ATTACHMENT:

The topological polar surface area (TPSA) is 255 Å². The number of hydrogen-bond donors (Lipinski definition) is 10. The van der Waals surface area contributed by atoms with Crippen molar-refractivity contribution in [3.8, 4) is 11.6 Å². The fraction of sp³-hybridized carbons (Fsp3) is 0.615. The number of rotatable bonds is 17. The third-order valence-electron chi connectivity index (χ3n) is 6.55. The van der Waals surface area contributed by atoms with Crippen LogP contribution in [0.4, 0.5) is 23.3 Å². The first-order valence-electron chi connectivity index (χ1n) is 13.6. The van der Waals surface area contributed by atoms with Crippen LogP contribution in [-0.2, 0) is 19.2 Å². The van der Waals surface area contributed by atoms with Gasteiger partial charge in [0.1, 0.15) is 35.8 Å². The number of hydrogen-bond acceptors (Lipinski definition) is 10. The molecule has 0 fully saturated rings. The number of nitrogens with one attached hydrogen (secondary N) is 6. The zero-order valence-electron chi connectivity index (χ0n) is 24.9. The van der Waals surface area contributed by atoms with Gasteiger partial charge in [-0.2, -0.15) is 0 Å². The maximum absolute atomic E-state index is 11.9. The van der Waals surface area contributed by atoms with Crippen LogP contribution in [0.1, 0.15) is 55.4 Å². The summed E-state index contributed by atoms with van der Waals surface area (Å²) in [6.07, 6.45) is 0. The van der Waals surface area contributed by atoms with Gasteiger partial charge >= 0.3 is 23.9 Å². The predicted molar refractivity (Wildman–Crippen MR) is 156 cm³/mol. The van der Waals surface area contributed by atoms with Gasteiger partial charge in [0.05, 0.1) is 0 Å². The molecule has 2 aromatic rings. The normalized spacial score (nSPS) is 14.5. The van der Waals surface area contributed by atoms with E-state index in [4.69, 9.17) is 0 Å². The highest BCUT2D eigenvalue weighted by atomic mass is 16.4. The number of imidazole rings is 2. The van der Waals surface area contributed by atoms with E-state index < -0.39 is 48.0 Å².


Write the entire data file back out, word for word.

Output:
The topological polar surface area (TPSA) is 255 Å². The number of hydrogen-bond donors (Lipinski definition) is 10. The van der Waals surface area contributed by atoms with Crippen molar-refractivity contribution in [3.8, 4) is 11.6 Å². The fraction of sp³-hybridized carbons (Fsp3) is 0.615. The number of rotatable bonds is 17. The third-order valence-electron chi connectivity index (χ3n) is 6.55. The van der Waals surface area contributed by atoms with Crippen LogP contribution in [0.4, 0.5) is 23.3 Å². The first-order valence-electron chi connectivity index (χ1n) is 13.6. The van der Waals surface area contributed by atoms with Crippen LogP contribution in [-0.2, 0) is 19.2 Å². The van der Waals surface area contributed by atoms with Gasteiger partial charge in [0.1, 0.15) is 35.8 Å². The number of hydrogen-bond acceptors (Lipinski definition) is 10. The molecule has 0 fully saturated rings. The number of nitrogens with one attached hydrogen (secondary N) is 6. The zero-order valence-electron chi connectivity index (χ0n) is 24.9. The van der Waals surface area contributed by atoms with Gasteiger partial charge in [-0.2, -0.15) is 0 Å². The maximum absolute atomic E-state index is 11.9. The van der Waals surface area contributed by atoms with Crippen LogP contribution in [0.1, 0.15) is 55.4 Å². The summed E-state index contributed by atoms with van der Waals surface area (Å²) in [6.07, 6.45) is 0. The van der Waals surface area contributed by atoms with Gasteiger partial charge >= 0.3 is 23.9 Å². The predicted molar refractivity (Wildman–Crippen MR) is 156 cm³/mol. The van der Waals surface area contributed by atoms with Gasteiger partial charge in [0.05, 0.1) is 0 Å². The molecule has 2 aromatic rings. The normalized spacial score (nSPS) is 14.5. The van der Waals surface area contributed by atoms with E-state index in [4.69, 9.17) is 0 Å². The highest BCUT2D eigenvalue weighted by atomic mass is 16.4. The number of imidazole rings is 2. The van der Waals surface area contributed by atoms with E-state index < -0.39 is 48.0 Å².